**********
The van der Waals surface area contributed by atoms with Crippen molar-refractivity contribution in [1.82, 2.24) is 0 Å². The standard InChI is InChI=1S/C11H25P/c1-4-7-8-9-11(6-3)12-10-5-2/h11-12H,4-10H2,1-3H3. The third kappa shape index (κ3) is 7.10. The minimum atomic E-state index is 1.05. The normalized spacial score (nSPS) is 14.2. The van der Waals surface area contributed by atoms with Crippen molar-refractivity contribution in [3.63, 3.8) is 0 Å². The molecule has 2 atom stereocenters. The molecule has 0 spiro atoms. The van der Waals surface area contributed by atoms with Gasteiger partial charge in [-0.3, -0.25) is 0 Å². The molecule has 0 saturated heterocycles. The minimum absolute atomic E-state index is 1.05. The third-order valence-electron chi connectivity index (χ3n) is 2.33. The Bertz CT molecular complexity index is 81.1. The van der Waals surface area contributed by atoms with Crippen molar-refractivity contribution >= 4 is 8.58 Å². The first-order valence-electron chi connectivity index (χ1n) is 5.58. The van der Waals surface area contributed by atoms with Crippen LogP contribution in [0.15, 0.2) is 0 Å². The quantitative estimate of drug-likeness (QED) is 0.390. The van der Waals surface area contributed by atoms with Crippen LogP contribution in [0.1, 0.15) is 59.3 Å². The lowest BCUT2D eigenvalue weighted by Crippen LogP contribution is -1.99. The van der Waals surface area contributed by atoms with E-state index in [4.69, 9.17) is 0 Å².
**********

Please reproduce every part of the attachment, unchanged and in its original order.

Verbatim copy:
The van der Waals surface area contributed by atoms with Crippen molar-refractivity contribution in [1.82, 2.24) is 0 Å². The standard InChI is InChI=1S/C11H25P/c1-4-7-8-9-11(6-3)12-10-5-2/h11-12H,4-10H2,1-3H3. The third kappa shape index (κ3) is 7.10. The minimum atomic E-state index is 1.05. The normalized spacial score (nSPS) is 14.2. The van der Waals surface area contributed by atoms with Crippen molar-refractivity contribution in [3.63, 3.8) is 0 Å². The molecule has 2 atom stereocenters. The molecule has 0 spiro atoms. The van der Waals surface area contributed by atoms with Gasteiger partial charge in [-0.3, -0.25) is 0 Å². The molecule has 0 saturated heterocycles. The minimum absolute atomic E-state index is 1.05. The third-order valence-electron chi connectivity index (χ3n) is 2.33. The Bertz CT molecular complexity index is 81.1. The van der Waals surface area contributed by atoms with Crippen molar-refractivity contribution >= 4 is 8.58 Å². The first-order valence-electron chi connectivity index (χ1n) is 5.58. The van der Waals surface area contributed by atoms with Crippen LogP contribution in [0.15, 0.2) is 0 Å². The quantitative estimate of drug-likeness (QED) is 0.390. The van der Waals surface area contributed by atoms with Crippen LogP contribution in [0.1, 0.15) is 59.3 Å². The lowest BCUT2D eigenvalue weighted by Crippen LogP contribution is -1.99. The van der Waals surface area contributed by atoms with E-state index in [4.69, 9.17) is 0 Å².